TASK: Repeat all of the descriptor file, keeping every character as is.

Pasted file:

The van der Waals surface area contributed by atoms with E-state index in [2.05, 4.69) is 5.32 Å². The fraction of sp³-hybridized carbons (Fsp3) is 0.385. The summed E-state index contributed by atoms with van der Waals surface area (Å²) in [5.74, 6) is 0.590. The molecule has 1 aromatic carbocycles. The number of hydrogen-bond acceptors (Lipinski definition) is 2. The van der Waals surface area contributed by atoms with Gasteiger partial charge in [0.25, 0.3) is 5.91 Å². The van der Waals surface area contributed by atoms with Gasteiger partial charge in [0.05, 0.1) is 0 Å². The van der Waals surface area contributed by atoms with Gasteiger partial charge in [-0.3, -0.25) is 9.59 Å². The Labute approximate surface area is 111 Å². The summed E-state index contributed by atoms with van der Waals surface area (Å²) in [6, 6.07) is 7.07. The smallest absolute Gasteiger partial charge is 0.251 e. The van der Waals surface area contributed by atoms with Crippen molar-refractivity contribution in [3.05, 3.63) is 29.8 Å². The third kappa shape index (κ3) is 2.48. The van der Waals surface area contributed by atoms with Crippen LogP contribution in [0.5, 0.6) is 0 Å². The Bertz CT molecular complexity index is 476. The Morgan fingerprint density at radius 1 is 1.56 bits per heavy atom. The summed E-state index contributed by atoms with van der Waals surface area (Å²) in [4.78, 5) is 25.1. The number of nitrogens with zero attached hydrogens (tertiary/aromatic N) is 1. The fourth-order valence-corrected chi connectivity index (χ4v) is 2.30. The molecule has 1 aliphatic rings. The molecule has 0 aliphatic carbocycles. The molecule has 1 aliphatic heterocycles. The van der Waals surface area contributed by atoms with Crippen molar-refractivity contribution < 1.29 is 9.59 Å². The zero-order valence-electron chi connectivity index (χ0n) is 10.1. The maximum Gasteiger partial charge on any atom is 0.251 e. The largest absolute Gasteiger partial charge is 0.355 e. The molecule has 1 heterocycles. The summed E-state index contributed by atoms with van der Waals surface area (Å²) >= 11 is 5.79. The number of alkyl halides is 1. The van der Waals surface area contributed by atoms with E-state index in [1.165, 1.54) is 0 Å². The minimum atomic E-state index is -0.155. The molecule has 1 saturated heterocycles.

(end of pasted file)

The van der Waals surface area contributed by atoms with E-state index in [2.05, 4.69) is 5.32 Å². The fraction of sp³-hybridized carbons (Fsp3) is 0.385. The summed E-state index contributed by atoms with van der Waals surface area (Å²) in [5.74, 6) is 0.590. The molecule has 1 aromatic carbocycles. The number of hydrogen-bond acceptors (Lipinski definition) is 2. The van der Waals surface area contributed by atoms with Gasteiger partial charge in [0.25, 0.3) is 5.91 Å². The van der Waals surface area contributed by atoms with Gasteiger partial charge in [0.05, 0.1) is 0 Å². The van der Waals surface area contributed by atoms with Gasteiger partial charge in [-0.3, -0.25) is 9.59 Å². The Labute approximate surface area is 111 Å². The summed E-state index contributed by atoms with van der Waals surface area (Å²) in [6, 6.07) is 7.07. The smallest absolute Gasteiger partial charge is 0.251 e. The van der Waals surface area contributed by atoms with Crippen molar-refractivity contribution in [3.05, 3.63) is 29.8 Å². The third kappa shape index (κ3) is 2.48. The van der Waals surface area contributed by atoms with Crippen LogP contribution in [0.5, 0.6) is 0 Å². The Bertz CT molecular complexity index is 476. The Morgan fingerprint density at radius 1 is 1.56 bits per heavy atom. The summed E-state index contributed by atoms with van der Waals surface area (Å²) in [4.78, 5) is 25.1. The number of nitrogens with zero attached hydrogens (tertiary/aromatic N) is 1. The fourth-order valence-corrected chi connectivity index (χ4v) is 2.30. The molecule has 1 aliphatic rings. The molecule has 0 aliphatic carbocycles. The molecule has 1 aliphatic heterocycles. The van der Waals surface area contributed by atoms with Crippen molar-refractivity contribution < 1.29 is 9.59 Å². The zero-order valence-electron chi connectivity index (χ0n) is 10.1. The maximum Gasteiger partial charge on any atom is 0.251 e. The largest absolute Gasteiger partial charge is 0.355 e. The molecule has 1 heterocycles. The summed E-state index contributed by atoms with van der Waals surface area (Å²) >= 11 is 5.79. The number of alkyl halides is 1. The van der Waals surface area contributed by atoms with E-state index in [1.165, 1.54) is 0 Å². The minimum atomic E-state index is -0.155. The molecule has 1 saturated heterocycles.